For all the signs that point to Picurís, from every possible surrounding highway, you would imagine it’s a glittery tourist extravaganza. In fact, as one of the few Rio Grande pueblos that has not built a casino, Picurís Pueblo instead capitalizes on its beautiful natural setting, a lush valley where bison roam and aspen leaves rustle. You can picnic here or fish in small but well-stocked Tu-Tah Lake.
After the San Lorenzo de Picurís Church collapsed because of water damage in 1989, pueblo members rebuilt it by hand, following exactly the form of the original 1776 design—a process that took eight years. A museum tells the history of the pueblo, the smallest in New Mexico, with only a few hundred members, and along with Taos Pueblo, the only Tiwa-speakers.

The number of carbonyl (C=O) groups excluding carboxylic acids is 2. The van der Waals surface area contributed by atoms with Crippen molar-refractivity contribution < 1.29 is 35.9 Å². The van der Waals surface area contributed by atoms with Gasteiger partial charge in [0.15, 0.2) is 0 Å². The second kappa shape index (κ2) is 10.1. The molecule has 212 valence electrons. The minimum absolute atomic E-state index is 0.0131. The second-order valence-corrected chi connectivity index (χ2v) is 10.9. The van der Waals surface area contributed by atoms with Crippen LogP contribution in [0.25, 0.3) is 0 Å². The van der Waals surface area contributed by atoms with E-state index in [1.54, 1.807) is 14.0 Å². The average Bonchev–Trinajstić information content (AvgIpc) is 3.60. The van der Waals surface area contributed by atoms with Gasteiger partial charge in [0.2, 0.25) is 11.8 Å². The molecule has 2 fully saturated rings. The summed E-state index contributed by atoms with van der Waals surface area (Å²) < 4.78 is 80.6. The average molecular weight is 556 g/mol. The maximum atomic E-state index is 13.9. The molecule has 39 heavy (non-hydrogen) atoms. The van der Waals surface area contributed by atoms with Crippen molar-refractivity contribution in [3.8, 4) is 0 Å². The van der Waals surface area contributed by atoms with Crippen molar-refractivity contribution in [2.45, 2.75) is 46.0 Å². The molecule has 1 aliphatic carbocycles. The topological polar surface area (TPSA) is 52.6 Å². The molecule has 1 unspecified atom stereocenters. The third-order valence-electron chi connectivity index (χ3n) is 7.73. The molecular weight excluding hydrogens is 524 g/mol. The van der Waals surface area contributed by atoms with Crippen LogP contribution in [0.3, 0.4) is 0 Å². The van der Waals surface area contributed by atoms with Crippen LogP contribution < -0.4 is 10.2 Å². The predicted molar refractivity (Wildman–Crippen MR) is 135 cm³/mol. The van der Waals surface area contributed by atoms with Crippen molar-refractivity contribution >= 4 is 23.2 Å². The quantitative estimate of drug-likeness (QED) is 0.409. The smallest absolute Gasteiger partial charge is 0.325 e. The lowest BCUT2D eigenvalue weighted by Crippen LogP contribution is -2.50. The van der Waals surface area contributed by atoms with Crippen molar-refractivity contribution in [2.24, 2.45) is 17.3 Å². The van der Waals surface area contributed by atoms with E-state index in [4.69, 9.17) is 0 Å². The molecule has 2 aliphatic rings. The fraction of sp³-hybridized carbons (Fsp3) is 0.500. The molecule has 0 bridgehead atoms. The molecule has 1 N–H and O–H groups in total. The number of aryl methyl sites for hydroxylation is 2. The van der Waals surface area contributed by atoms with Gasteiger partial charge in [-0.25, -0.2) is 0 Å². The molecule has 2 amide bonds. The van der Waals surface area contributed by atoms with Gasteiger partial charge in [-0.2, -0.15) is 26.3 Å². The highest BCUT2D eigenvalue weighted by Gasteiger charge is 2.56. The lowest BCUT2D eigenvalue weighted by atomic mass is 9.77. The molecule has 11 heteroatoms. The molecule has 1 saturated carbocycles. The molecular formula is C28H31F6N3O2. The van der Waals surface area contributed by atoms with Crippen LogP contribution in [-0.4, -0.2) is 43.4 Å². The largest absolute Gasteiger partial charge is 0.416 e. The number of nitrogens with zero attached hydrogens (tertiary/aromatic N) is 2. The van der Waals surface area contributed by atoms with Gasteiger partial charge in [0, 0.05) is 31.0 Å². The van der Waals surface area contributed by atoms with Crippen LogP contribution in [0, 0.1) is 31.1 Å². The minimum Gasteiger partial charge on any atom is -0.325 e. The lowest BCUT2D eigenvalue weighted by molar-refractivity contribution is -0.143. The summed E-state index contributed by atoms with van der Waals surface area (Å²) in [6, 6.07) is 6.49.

As at Nambé, local traditions have melded with those of the surrounding villages; the Hispano-Indian Matachines dances are well attended on Christmas Eve.
Start at the visitors center (575/587-1099 or 575/587-1071, 9 a.m.–5 p.m. Mon.–Sat.) to pick up maps and perhaps hire a tour guide.
The pueblo is a short detour from the high road proper: Just past Peñasco, turn left (west) from Highway 76 onto a well-marked access road, which leads to the pueblo in a few miles.
© Zora O'Neill from Moon Santa Fe, Taos & Albuquerque, 2nd edition